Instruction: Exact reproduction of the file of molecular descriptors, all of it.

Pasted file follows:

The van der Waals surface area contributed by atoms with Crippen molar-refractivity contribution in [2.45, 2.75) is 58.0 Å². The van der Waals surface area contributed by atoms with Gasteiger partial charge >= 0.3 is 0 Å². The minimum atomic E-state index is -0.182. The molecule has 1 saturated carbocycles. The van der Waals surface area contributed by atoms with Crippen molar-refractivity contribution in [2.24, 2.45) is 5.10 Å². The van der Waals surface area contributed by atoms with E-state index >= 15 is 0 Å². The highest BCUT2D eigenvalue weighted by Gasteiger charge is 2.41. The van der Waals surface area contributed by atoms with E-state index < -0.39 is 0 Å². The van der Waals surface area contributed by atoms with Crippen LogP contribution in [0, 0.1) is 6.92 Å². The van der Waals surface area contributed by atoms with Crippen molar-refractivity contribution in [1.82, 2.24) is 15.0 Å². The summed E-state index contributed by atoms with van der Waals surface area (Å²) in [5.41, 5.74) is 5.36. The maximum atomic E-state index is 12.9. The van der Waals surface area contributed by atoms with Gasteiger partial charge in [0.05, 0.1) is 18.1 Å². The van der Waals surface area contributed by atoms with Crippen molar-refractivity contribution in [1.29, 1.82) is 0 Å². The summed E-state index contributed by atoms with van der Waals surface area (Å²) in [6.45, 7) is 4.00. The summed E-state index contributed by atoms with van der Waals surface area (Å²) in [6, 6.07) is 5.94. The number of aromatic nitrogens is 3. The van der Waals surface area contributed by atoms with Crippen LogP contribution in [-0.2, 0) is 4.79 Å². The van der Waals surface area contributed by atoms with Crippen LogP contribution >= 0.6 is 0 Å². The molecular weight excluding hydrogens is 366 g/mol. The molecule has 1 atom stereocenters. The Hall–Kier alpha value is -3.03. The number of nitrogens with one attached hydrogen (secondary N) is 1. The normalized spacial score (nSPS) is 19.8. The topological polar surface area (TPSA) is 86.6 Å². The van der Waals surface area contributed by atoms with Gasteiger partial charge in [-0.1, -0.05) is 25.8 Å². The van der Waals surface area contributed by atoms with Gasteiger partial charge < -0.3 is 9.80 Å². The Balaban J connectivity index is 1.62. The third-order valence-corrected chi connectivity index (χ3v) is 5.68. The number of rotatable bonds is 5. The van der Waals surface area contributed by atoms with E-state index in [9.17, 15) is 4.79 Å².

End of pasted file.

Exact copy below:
The van der Waals surface area contributed by atoms with Crippen molar-refractivity contribution in [2.45, 2.75) is 58.0 Å². The van der Waals surface area contributed by atoms with Gasteiger partial charge >= 0.3 is 0 Å². The minimum atomic E-state index is -0.182. The molecule has 1 saturated carbocycles. The van der Waals surface area contributed by atoms with Crippen molar-refractivity contribution in [2.24, 2.45) is 5.10 Å². The van der Waals surface area contributed by atoms with E-state index >= 15 is 0 Å². The highest BCUT2D eigenvalue weighted by Gasteiger charge is 2.41. The van der Waals surface area contributed by atoms with E-state index < -0.39 is 0 Å². The van der Waals surface area contributed by atoms with Crippen LogP contribution in [0, 0.1) is 6.92 Å². The van der Waals surface area contributed by atoms with Crippen molar-refractivity contribution in [1.82, 2.24) is 15.0 Å². The summed E-state index contributed by atoms with van der Waals surface area (Å²) in [5.41, 5.74) is 5.36. The maximum atomic E-state index is 12.9. The van der Waals surface area contributed by atoms with Gasteiger partial charge in [0.05, 0.1) is 18.1 Å². The van der Waals surface area contributed by atoms with Crippen molar-refractivity contribution in [1.29, 1.82) is 0 Å². The summed E-state index contributed by atoms with van der Waals surface area (Å²) in [6.45, 7) is 4.00. The summed E-state index contributed by atoms with van der Waals surface area (Å²) in [6, 6.07) is 5.94. The number of aromatic nitrogens is 3. The van der Waals surface area contributed by atoms with Crippen LogP contribution in [-0.2, 0) is 4.79 Å². The van der Waals surface area contributed by atoms with Crippen LogP contribution >= 0.6 is 0 Å². The molecular weight excluding hydrogens is 366 g/mol. The molecule has 1 atom stereocenters. The Hall–Kier alpha value is -3.03. The number of nitrogens with one attached hydrogen (secondary N) is 1. The normalized spacial score (nSPS) is 19.8. The topological polar surface area (TPSA) is 86.6 Å². The van der Waals surface area contributed by atoms with Gasteiger partial charge in [-0.1, -0.05) is 25.8 Å². The van der Waals surface area contributed by atoms with Gasteiger partial charge < -0.3 is 9.80 Å². The Balaban J connectivity index is 1.62. The third-order valence-corrected chi connectivity index (χ3v) is 5.68. The number of rotatable bonds is 5. The van der Waals surface area contributed by atoms with E-state index in [9.17, 15) is 4.79 Å².